Skip to main content

And she is still waiting


It is been a year since she has been waiting. And knowing that he won’t come, she still waits. Somehow she cannot get off the feeling that he would come and save her. How easily could someone who promised her moon and stars change? How could he be so heartless to let her undergo a series of pains and heartaches? Today she misses her absent mother and the dead father more than ever.

Phuentsholing is a strange place. And survival threw her into different places and people, working for an Indian jewelry shop to waiter at a small hotel to a parking fee collection.

As far as her memory goes back, she has been working for one family or another. And the family she had been working for a year ago was by far the best people. After the death of her father, her mother remarried and ran away with a man.

When she thought she was learning to forget the absence of her mother, this man came along and promised her a colorful life. She decided even if she has nothing to eat, if there was someone who truly loved and cared her, she thought it was reason enough.

When she decided to leave the family, they were depressed. They didn’t want her to leave. But for her that was only possible excuse to come out of the shadowy life and live it real. To the family’s utter dissatisfaction, she ran away.

Having spent a night together at a restaurant in Thimphu, her lover bought her bus ticket to Phuentsholing. As the bus departed, the man promised her that he would be with her that very night. And in case he did not make up on the same day, she was to expect him the next day.

The next day she tried to contact him, but his cell phone was permanently switched off. Maybe he now has a new number.

And she is still waiting.

Comments

  1. Is this a true story Penstar? And do you know the girl? I wish we could help.

    I don't know whom to blame or if at all anyone is to be blamed! Keep us updated marey.

    Nice weekend.

    ReplyDelete

Post a Comment

So what do you think?

Popular posts from this blog

Our throw-it-away culture

Like all grandparents, my late grandma would call food 'tsampa rimpoche' and any fuss made about it would invite everyone's sneer and scoldings. Food is always treated with respect and is never wasted. "If you waste food in any manner," she would admonish us. "One day food will discard you and you will go hungry." 
What remained from the previous meal would be turned either into porridge or sometimes leftover rice would be dried in the sun. The dried rice would then be fried into puffed rice and consumed with cups of suja. When there was so much food left, especially during big events, leftover rice or kharang would be mixed with a small amount of yeast and brewed into ara.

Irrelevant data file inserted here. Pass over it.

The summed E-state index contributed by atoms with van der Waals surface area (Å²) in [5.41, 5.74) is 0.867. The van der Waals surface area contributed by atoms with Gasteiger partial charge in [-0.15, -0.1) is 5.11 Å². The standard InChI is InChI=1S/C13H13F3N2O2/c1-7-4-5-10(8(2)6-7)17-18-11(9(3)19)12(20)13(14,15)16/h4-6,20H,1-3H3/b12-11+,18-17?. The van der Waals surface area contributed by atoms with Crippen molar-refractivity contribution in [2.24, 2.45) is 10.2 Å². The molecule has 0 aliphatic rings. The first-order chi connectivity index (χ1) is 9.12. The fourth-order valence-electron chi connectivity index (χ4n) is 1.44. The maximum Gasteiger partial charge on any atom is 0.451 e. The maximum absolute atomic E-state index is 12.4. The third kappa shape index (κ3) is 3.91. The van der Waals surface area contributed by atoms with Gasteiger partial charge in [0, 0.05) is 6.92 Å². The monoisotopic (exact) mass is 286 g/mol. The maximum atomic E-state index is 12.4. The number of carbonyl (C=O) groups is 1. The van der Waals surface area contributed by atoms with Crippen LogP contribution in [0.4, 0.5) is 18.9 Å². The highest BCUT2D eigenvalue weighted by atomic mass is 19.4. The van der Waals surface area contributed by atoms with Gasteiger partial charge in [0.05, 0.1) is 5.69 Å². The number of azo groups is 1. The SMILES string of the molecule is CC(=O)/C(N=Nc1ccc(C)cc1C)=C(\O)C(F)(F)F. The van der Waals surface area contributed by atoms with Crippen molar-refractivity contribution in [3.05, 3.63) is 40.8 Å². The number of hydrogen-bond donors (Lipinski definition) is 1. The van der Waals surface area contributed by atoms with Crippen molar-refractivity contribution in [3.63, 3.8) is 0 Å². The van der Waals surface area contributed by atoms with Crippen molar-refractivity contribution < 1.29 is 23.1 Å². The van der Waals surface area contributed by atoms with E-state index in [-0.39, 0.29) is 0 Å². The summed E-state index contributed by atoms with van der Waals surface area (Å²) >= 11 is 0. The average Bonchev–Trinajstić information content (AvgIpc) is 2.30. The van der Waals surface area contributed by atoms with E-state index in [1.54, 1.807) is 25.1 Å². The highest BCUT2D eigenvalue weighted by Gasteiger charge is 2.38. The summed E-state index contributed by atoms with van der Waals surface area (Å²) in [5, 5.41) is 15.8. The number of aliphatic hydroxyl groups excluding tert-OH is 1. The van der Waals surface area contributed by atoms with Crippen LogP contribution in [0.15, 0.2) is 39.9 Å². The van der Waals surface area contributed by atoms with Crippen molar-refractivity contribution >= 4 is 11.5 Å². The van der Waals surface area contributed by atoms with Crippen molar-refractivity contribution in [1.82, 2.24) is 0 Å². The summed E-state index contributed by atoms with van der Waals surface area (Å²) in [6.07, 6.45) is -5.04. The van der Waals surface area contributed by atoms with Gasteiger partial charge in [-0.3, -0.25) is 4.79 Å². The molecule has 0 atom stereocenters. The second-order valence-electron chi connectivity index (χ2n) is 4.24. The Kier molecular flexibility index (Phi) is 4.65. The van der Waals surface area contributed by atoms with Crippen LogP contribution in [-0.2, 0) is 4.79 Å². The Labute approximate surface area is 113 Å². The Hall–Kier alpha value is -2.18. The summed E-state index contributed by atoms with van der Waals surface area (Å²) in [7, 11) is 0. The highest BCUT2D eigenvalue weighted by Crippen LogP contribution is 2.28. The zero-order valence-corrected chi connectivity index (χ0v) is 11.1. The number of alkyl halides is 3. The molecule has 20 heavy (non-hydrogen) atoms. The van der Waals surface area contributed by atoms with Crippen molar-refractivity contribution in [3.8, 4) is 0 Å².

The only thing that I can vividly recollect from my primary school days is how we would be hungry most of the time. Food we were served was hardly enough to tickle our throats. We would be sent home only once a week on Saturdays and that was our opportunity to replenish our popcorn s…

Utpal Academy - Bhutan's first All-girls High School

Welcome to Bhutan’s first all-girls school. Isn’t that wonderful news to all our parents? Certainly, as a parent of a one-year old daughter I am excited about the coming of a school exclusively dedicated to the needs of girls. Our girls need special treatment, which we can for sure entrust the responsibility to Utal Academy, Paro.
I really like the name – Utpal – in Buddhist world, Utpal is another name for lotus flower, which is believed to grow from mud and yet blossoms into a beautiful and majestic flower. It stands for purity and many deities are depicted holding flower Utpal, more prominently Jestusn Dolma, the Goddess Tara. Symbolically, it also stands for the transformation of our girls. What an apt name for the school!
The Principal’s message posted on the academy’s website promises providing our young women an “opportunity to participate fully in a wide range of extracurricular activities to develop skills and qualities that will lead to successful and fulfilling life.” That’s…

The Story Thief

When we were growing up in a small village in the central Bhutan, we would gather around our grandparents every evening in a room that would be dimly lit with a kerosene lamp. Our grandparents or the elderly members of the family would then take turns to entertain us (siblings and cousins who lived under the same roof) with their stories. Such was the only form of entertainment we had had then.  
Our grandparents would start their stories, which they probably would have heard them from their grandparents. A young poor boy becomes a successful farmer by a turn of luck, a man fights a bear, a poor boy accidentally marries a rich man's beautiful daughter, a lame monkey helps a boy find great wealth, a rooster regrets his action after he mistakenly accuses his wife and young men go on business trips to buy cattle, among many others. We grew up listening to many such stories. Sometimes, the storyteller would narrate the same story again and again, and yet every time it sounded more magi…